For a lawyer to build a strong relationship with a private investigator, there needs to be an honest, open dialogue about things such as chances of success, billing arrangements and availability.
But there are certain things that a lawyer never wants to hear come out of a private investigator’s mouth.
“I guarantee …”
Making any absolute guarantees about anything in the investigative business is simply in poor taste and a poor business practice. As with most things, there are so many variables and factors that are out of an investigator’s control. Too many to even count.
Instead of guarantees, an investigator would be better advised to provide an honest assessment of the case along with reasonable odds of success to allow the lawyer to make a better determination of where he or she should devote time and resources.
Of course, things don’t always go as planned, and it’s important to communicate any developments (good or bad) to avoid any nasty surprises.
“I can get it for you, but I can’t tell you where I got the information.”
For a lawyer, obtaining information that may have come from sources that are not “aboveboard” may not only be useless in a court of law, but it also may open the lawyer up to liability. If acting under the lawyer’s direction an investigator obtained information through illegal means, it may open the lawyer up to potential liability issues (think bank records and telephone records).
One may argue that critical information obtained through illicit means (bribes, illegal sources, etc.) can still be valuable, even if it can’t be used in a court of law. While that may be true, it certainly brings up ethical issues.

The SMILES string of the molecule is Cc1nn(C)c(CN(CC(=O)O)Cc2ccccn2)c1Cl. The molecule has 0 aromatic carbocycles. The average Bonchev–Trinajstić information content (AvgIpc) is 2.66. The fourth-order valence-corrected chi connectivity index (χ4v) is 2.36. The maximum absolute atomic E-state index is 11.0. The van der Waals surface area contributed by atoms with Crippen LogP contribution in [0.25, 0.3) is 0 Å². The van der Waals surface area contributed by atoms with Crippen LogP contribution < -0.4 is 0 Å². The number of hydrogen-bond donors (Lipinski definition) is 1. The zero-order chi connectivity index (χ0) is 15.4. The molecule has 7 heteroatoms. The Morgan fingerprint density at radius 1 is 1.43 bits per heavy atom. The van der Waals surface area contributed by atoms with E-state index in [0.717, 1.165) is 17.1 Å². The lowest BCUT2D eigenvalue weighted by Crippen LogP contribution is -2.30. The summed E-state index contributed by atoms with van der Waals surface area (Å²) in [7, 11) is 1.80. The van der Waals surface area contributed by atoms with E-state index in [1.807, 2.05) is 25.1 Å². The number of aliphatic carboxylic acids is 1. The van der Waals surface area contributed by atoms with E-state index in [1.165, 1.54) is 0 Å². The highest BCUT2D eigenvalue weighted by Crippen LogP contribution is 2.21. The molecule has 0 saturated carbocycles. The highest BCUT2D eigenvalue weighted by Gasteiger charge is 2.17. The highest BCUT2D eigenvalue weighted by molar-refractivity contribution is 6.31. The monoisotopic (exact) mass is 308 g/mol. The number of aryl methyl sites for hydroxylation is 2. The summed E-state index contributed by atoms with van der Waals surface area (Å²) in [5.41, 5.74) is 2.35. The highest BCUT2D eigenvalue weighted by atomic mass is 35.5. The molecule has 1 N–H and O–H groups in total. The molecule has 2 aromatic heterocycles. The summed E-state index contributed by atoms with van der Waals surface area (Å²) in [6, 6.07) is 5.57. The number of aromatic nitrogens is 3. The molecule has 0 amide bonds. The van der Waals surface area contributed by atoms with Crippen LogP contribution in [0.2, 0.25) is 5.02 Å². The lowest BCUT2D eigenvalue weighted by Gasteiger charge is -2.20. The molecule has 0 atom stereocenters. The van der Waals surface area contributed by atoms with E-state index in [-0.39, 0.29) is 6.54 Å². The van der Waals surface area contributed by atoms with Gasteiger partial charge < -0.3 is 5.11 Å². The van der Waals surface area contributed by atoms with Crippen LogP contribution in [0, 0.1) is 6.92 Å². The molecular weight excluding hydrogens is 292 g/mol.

“I’m too busy.”
We all lead busy lives. Lawyers and Investigators have to juggle multiple clients, matters and deadlines at the same time. But that’s never an excuse for an investigator to ignore an attorney or to say that you don’t have time for a matter. Nobody ever wants to hear that he or she is not a priority.
A better way to address the situation is to work out a schedule that is beneficial to everyone. And while everyone always needs everything “as soon as possible,” the reality is that the truth is usually far from that.
“I can’t tell you how much this is going to cost.”
Nobody ever wants to hear that something requires an open-ended budget. Imagine having your taxes done by your accountant every year only to find out at the end how much they cost you.
While there are numerous cases where the ultimate cost of something really is not clear, it’s important to establish a baseline for a budget or a range. And it’s critical for both parties to be totally abreast of the billing situation. While nobody likes being billed thousands or tens of thousands of dollars, it’s worse to be surprised about being billed tens of thousands of dollars when you thought it was going to be thousands of dollars.
“I don’t think you have a chance on this.”
I’ve worked on a number of cases over the years in which the law firm that I was working for was involved in a case where it was a massive mountain to climb to ultimately have success on the case. When I mean massive, I mean like Mt. Everest, times two.
Especially when it comes to the white-collar criminal defense area. It’s just the reality of things when the conviction rate is over 95 percent. It’s one thing to think that the case does not have a chance, but it’s another thing to say it.
An investigator’s job is to serve the client as best he or she can, regardless of what the investigator thinks the outcome is going to be. Besides, not being on board with your client is a potential recipe for a disastrous outcome, which helps no one.